Orders for Manufactured Goods Up, Building Lags
A big jump in demand for motor vehicles and aircraft sent factory orders up 3.1% in August, but construction spending languished as it has for most of the year, the Commerce Department said today.
“The expansion is getting a little less heated,” said Robert Dederick, chief economist for The Northern Trust Co. of Chicago.
“The real question is to what extent the forward pace is going to slow,” Dederick said. “Something more subdued would be better from the point of view of inflation.”
New orders for manufactured goods, especially aircraft, increased to a seasonally adjusted $226.6 billion in August, up 3.1% from July’s revised figure of $219.9 billion, the department’s Census Bureau said.
Excluding the volatile defense sector, new orders for all factory goods rose 2.7% in August after dipping 0.6% in July, the biggest increase since a 2.9% rise in June, the bureau said.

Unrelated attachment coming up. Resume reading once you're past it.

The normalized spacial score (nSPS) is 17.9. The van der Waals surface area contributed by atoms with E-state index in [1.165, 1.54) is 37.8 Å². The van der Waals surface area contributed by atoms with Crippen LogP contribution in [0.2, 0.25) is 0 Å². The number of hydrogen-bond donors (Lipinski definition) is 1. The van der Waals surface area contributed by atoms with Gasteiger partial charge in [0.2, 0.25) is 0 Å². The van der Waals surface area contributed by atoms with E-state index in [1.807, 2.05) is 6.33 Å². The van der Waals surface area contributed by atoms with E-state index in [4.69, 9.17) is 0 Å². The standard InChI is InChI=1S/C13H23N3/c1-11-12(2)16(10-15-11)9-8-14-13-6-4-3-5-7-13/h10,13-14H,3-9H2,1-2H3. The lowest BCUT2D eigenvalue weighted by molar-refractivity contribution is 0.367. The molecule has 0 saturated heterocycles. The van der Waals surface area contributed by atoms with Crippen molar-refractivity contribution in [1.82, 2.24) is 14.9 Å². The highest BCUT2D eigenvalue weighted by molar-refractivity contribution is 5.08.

“What is most encouraging is . . . it’s consistent with a still high level of export orders,” said Lawrence Chimerine, chief economist for the WEFA Group of economic forecasters in Bala Cynwyd, Pa.
“It indicates exports and capital goods are still relatively strong and responsible for most of the forward momentum in the economy,” he said.
But sagging spending on both public and private building projects pushed construction spending down 0.6% in August, following a 0.7% rise in July, the bureau said in a separate report.
New construction projects were launched in August at a seasonally adjusted annual rate of $396.1 billion, down 0.6% from the revised July rate of $398.3 billion, the bureau said.
“When you cut through the ups and downs on a monthly level, construction is just not contributing to the recovery anymore,” Chimerine said.
Private construction dropped 0.2% from July to August, despite a 0.7% rise in residential construction that analysts had expected because housing starts picked up earlier this year.
Spending for new single-family housing units rose 1% even though interest rates began to rise after the Federal Reserve’s Aug. 9 hike in the benchmark discount interest rate.
Public construction, however, fared poorly in August, down 2.1% from the previous month.